By Jim Shrine

A Phase III trial of lisofylline by Cell Therapeutics Inc. (CTI) ended up producing some positive news for the company, nine months after the compound failed to meet is primary endpoints in a pivotal study in bone-marrow transplant patients.

Lisofylline showed a statistically significant benefit in preventing graft vs. host disease (GVHD), following bone-marrow transplantation from HLA-identical donors. Those results were presented for the first time at the American Society of Hematology (ASH) meeting in Miami.

In a secondary endpoint in the 132-patient study, 35 percent of lisofylline patients developed GVHD, while 61 percent of placebo patients developed the disease, which occurs when the transplanted cells of the donor attack the patient's tissue and organs. Among patients treated most aggressively, the incidence of GVHD was 29 percent for the treated group and 65 percent among placebo patients.

It was reported in March that lisofylline failed to meet the primary endpoints of reducing neutropenia-related infections and mortality associated with bone-marrow transplants. James Bianco, CTI's president and CEO, said that result was due to an imbalance of high-risk patients in the treatment arms.

"While the study didn't meet its primary endpoints, it wasn't a total failure," Bianco told BioWorld Today, adding the new data will be supportive if lisofylline hits primary endpoints in subsequent pivotal trials.

That result could be very important in at least one of the studies, which involves bone-marrow transplants from unrelated donors, a procedure that results in higher incidences of severe GVHD. "We would anticipate the effect seen in this [HLA identical] population could be more dramatic in the higher-risk group," Bianco said.

The two other ongoing pivotal studies of lisofylline are in acute myelogenous leukemia (AML) and acute lung injury. A Phase IIa study also is under way, testing the compound's ability to treat mucositis in head and neck cancer patients receiving radiation and chemotherapy.

Lisofylline works by modulating selective stress-activated cell signaling pathways that respond to chemotherapy, radiation and trauma. It is designed to reduce oxidative damage to tissues.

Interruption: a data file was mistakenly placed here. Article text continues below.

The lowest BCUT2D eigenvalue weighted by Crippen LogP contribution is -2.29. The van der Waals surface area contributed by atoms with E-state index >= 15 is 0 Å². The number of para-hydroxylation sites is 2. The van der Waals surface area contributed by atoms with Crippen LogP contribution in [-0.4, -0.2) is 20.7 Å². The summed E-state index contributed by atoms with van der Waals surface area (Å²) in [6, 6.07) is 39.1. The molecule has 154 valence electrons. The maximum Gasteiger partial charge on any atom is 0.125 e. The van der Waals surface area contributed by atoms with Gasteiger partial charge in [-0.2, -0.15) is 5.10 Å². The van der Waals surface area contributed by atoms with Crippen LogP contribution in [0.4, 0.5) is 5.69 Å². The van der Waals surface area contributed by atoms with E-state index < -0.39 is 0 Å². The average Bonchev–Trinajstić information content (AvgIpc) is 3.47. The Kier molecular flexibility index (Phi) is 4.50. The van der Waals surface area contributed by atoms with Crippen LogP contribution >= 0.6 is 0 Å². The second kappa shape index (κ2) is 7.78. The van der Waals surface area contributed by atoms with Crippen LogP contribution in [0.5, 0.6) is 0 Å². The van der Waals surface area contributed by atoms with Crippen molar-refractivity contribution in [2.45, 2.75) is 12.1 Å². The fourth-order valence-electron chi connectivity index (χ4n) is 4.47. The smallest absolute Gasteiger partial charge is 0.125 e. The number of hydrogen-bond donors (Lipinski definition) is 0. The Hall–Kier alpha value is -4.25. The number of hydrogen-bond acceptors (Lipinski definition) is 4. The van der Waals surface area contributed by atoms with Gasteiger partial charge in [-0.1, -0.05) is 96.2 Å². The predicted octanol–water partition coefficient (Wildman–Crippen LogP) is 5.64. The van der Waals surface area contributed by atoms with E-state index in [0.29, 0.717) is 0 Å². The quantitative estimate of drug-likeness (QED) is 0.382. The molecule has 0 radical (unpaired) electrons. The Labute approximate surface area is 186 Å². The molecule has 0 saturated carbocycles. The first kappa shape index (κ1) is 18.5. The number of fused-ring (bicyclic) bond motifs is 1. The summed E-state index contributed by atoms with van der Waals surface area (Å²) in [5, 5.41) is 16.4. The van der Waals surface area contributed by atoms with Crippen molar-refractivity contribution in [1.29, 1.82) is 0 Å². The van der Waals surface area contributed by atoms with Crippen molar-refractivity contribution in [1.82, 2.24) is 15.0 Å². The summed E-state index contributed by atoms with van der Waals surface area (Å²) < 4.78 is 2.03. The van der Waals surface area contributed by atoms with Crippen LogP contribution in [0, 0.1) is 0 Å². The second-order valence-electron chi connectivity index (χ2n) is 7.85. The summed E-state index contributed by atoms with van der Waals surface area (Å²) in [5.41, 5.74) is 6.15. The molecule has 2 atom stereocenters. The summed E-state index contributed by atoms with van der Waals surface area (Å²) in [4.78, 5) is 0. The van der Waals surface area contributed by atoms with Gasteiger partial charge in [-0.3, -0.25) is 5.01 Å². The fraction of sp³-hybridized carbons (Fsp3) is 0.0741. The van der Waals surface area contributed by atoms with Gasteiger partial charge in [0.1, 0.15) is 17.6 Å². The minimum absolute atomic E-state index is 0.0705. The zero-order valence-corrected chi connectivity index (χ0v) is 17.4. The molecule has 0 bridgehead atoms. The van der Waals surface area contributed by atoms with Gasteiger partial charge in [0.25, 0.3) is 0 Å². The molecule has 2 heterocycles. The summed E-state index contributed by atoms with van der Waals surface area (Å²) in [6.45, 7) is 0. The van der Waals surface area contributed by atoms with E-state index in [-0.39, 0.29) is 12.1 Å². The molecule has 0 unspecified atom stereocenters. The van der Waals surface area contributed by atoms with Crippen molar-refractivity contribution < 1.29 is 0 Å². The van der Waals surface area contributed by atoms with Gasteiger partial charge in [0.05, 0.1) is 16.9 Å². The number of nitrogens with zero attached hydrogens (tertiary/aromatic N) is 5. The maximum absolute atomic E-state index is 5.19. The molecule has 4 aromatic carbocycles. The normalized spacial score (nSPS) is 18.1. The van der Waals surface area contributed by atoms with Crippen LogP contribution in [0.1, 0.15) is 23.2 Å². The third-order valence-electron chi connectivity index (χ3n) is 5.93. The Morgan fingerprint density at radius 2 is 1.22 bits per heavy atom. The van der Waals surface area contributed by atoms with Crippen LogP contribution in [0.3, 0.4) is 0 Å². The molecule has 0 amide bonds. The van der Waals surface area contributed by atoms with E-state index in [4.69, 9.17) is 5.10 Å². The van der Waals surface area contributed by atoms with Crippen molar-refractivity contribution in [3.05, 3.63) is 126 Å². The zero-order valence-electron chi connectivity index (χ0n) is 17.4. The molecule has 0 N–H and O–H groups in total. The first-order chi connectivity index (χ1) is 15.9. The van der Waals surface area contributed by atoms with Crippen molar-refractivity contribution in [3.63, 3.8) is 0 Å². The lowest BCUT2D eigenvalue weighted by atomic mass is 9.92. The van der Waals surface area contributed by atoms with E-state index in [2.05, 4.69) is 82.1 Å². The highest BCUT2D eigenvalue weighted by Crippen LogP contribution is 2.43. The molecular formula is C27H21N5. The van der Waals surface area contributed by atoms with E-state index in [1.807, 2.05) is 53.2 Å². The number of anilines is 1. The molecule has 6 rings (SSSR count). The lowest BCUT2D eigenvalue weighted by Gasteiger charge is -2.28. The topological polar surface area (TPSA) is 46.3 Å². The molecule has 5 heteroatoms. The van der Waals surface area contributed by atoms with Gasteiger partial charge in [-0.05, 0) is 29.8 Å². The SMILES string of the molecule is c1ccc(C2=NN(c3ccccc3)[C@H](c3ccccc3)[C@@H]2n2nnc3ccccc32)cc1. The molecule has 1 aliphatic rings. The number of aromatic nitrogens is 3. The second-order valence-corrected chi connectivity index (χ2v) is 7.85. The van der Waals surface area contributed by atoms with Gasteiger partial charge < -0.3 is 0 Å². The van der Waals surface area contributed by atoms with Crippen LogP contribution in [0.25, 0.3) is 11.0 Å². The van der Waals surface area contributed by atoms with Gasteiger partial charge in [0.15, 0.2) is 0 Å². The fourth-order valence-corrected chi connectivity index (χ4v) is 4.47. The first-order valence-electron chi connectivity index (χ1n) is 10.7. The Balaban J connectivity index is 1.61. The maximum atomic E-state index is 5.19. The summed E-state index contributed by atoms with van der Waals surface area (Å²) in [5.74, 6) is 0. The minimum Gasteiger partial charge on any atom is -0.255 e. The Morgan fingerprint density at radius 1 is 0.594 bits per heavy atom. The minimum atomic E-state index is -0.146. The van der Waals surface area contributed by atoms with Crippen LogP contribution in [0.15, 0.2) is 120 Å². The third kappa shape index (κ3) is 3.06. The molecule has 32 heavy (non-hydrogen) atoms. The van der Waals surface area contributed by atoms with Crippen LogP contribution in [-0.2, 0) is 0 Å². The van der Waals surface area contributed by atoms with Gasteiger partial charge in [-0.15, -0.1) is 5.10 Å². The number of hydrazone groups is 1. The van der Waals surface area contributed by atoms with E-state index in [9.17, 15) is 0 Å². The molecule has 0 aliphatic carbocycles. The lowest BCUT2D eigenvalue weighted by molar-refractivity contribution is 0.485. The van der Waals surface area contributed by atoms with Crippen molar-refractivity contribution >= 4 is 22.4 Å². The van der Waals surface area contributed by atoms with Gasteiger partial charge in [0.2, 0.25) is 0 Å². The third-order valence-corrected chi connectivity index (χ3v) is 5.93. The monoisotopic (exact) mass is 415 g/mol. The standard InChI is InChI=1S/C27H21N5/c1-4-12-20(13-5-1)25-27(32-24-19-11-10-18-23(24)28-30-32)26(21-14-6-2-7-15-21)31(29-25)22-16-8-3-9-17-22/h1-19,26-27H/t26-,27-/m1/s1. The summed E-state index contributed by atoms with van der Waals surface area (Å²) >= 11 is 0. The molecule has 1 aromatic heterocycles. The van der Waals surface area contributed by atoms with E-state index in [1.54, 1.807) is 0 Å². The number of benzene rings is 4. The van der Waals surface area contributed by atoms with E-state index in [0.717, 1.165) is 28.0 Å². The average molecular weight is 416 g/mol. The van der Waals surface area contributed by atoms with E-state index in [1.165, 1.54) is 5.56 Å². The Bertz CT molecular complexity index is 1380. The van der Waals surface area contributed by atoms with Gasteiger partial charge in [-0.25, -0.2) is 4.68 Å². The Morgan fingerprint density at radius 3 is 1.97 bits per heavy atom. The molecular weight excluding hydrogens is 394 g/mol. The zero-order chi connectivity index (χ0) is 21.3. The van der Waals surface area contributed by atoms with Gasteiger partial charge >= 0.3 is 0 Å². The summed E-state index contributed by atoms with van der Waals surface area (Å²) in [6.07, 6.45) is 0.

In another presentation at the ASH meeting, CTI's head of immunology, Steven Klaus, reported that lisofylline is able to suppress the differentiation of human lymphocytes to Th1 inflammatory cells, which are critical to development of severe GVHD. And, in a third presentation on the drug, CTI's research chairman, Jack Singer, reported lisofylline patients who had a reduction in circulating oxidized lipids also showed a reduced incidence of severe GVHD.

The next data to come out of pivotal lisofylline trials will be mortality results from the lung-injury study. An interim analysis on the first 200 patients is expected in March, Bianco said. Results are due early in the summer of 1999 from a 160-patient study on the drug's ability to prevent serious infection in patients receiving chemotherapy for AML. And a 206-patient study in unmatched bone-marrow transplantation is expected to be completed late next year.

"Any of these trials, if successful for their primary endpoints, would provide a basis to file a new drug application," Bianco said.

Johnson and Johnson (J&J), of New Brunswick, N.J., has been collaborating on development of lisofylline since late 1996 and had paid CTI $37.6 million as of Sept. 30, in equity payments, license and milestone fees, and development costs. That deal was revised in July, and provided for J&J to pay development costs through 1998, after which CTI would be responsible for development. J&J still can assume responsibility for development and commercialization, following a successful Phase III trial and additional payments to CTI.

Cell Therapeutics' stock (NASDAQ:CTIC) closed Tuesday at $3.062, up $0.062. *